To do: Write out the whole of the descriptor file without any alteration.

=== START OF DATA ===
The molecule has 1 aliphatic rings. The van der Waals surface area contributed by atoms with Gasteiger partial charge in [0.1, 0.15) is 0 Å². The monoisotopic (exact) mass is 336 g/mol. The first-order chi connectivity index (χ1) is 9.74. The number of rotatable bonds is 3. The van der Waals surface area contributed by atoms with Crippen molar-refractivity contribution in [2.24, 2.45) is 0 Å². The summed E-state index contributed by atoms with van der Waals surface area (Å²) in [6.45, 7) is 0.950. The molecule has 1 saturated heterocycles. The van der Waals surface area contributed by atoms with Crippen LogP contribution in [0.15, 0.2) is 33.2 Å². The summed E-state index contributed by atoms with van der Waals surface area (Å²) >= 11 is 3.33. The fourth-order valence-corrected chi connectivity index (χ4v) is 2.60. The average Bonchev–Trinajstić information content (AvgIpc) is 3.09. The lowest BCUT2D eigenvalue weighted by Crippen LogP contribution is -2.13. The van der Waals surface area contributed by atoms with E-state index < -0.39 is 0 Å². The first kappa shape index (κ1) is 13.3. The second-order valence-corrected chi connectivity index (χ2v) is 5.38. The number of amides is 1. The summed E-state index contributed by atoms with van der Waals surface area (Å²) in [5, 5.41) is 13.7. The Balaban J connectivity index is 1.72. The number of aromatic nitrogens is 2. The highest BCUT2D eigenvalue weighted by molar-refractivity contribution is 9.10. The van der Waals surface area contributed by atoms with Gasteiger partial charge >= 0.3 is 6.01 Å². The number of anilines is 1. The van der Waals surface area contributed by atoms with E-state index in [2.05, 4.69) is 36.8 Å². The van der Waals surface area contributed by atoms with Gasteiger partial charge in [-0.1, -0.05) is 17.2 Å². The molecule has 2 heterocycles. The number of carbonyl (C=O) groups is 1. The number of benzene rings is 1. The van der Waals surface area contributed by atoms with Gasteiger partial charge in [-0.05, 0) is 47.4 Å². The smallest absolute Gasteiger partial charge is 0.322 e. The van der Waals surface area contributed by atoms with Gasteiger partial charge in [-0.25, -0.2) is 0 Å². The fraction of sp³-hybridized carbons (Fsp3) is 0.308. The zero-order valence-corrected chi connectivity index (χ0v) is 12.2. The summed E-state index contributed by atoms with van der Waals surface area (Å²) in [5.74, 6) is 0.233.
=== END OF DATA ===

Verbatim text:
The molecule has 1 aliphatic rings. The van der Waals surface area contributed by atoms with Gasteiger partial charge in [0.1, 0.15) is 0 Å². The monoisotopic (exact) mass is 336 g/mol. The first-order chi connectivity index (χ1) is 9.74. The number of rotatable bonds is 3. The van der Waals surface area contributed by atoms with Crippen molar-refractivity contribution in [2.24, 2.45) is 0 Å². The summed E-state index contributed by atoms with van der Waals surface area (Å²) in [6.45, 7) is 0.950. The molecule has 1 saturated heterocycles. The van der Waals surface area contributed by atoms with Crippen LogP contribution in [0.15, 0.2) is 33.2 Å². The summed E-state index contributed by atoms with van der Waals surface area (Å²) >= 11 is 3.33. The fourth-order valence-corrected chi connectivity index (χ4v) is 2.60. The average Bonchev–Trinajstić information content (AvgIpc) is 3.09. The lowest BCUT2D eigenvalue weighted by Crippen LogP contribution is -2.13. The van der Waals surface area contributed by atoms with E-state index < -0.39 is 0 Å². The first kappa shape index (κ1) is 13.3. The second-order valence-corrected chi connectivity index (χ2v) is 5.38. The number of amides is 1. The summed E-state index contributed by atoms with van der Waals surface area (Å²) in [5, 5.41) is 13.7. The Balaban J connectivity index is 1.72. The number of aromatic nitrogens is 2. The highest BCUT2D eigenvalue weighted by molar-refractivity contribution is 9.10. The van der Waals surface area contributed by atoms with Gasteiger partial charge >= 0.3 is 6.01 Å². The number of anilines is 1. The van der Waals surface area contributed by atoms with E-state index in [2.05, 4.69) is 36.8 Å². The van der Waals surface area contributed by atoms with Gasteiger partial charge in [-0.1, -0.05) is 17.2 Å². The molecule has 2 heterocycles. The number of carbonyl (C=O) groups is 1. The number of benzene rings is 1. The van der Waals surface area contributed by atoms with Gasteiger partial charge in [-0.05, 0) is 47.4 Å². The smallest absolute Gasteiger partial charge is 0.322 e. The van der Waals surface area contributed by atoms with Gasteiger partial charge in [-0.25, -0.2) is 0 Å². The fraction of sp³-hybridized carbons (Fsp3) is 0.308. The zero-order valence-corrected chi connectivity index (χ0v) is 12.2. The summed E-state index contributed by atoms with van der Waals surface area (Å²) in [5.74, 6) is 0.233.